6. Narrow the scope of your disclosure How wide? – You are only required to search for documents that you intend to rely on in proceedings or those which may support or adversely affect your case or your opponent’s case.

7. Consider the other party’s disclosure – If your opponent has a document that will be relevant to the issues in the case, you should keep a note of that and look for it in their disclosure. If the document you were anticipating seeing is missing or you think that the other party has not complied with their disclosure obligations, it may be appropriate to make an application for specific disclosure  (Interim and Summary Judgment Applications – Lupton Fawcett).

8. Disclosure “It isn’t over til its over!” – Keep reviewing whether you or the other side have further documents to disclose, as the passage of time often leads to the creation or discovery of more disclosable documents. The disclosure obligation continues until the last day at trial.

9. Business and Property Courts (BPC) (1) – If your dispute is in the BPC, you will need to give disclosure with the Particulars of Claim and with the Defence. There is also an additional requirement to notify anyone with possession of your documents not to dispose of them. For companies this may include current and former employees or third party agents of the company, such as accountants.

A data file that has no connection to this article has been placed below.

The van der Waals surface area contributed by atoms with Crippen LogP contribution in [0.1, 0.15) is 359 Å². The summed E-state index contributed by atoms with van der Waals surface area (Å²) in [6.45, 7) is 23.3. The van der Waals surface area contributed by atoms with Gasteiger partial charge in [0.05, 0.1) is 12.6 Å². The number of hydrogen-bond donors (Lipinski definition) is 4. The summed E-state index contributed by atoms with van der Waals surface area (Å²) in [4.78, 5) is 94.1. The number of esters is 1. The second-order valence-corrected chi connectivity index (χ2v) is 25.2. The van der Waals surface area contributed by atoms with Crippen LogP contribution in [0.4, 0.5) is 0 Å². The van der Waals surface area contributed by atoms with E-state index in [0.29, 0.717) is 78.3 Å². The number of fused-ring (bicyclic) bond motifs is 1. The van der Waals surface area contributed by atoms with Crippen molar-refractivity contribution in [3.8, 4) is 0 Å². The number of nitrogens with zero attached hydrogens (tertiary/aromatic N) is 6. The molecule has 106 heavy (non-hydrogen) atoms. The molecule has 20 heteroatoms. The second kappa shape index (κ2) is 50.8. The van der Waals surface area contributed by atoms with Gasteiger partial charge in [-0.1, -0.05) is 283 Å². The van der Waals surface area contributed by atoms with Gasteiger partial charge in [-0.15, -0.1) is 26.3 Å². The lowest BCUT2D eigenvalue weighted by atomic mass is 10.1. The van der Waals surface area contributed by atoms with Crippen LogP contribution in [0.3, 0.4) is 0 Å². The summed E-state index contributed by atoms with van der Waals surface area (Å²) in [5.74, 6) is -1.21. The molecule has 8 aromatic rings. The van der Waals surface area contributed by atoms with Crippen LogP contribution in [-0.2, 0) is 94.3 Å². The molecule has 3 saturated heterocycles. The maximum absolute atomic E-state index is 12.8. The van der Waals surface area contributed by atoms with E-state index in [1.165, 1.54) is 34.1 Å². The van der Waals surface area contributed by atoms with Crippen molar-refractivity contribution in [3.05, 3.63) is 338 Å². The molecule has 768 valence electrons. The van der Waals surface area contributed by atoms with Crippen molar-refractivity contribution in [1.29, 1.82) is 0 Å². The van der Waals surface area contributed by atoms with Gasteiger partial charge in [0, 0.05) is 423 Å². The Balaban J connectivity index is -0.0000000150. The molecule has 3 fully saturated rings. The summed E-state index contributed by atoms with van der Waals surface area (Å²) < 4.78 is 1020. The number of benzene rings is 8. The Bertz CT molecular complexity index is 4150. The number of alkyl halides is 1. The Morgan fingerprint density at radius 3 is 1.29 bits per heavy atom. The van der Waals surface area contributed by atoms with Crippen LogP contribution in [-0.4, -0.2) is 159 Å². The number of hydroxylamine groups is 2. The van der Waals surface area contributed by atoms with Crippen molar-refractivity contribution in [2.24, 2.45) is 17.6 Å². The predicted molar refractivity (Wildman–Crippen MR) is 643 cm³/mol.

10. Business and Property Courts (BPC) (2) – Disclosure in the BPC is highly complex and requires a considerable amount of work to be done by your legal team that will be reviewed by the Court and debated by the parties at the Costs and Case Management Conference [LINK to ccmc post] and sometimes at a separate disclosure hearing. It is therefore something to consider with your legal team as soon as possible so that the appropriate steps can be taken to ensure compliance with your disclosure obligations.

If you are in the midst of or are contemplating taking legal action in respect of a dispute, contact the Dispute Management team at Lupton Fawcett who will be happy to discuss your matter with you and advise you on the appropriate course of action to take.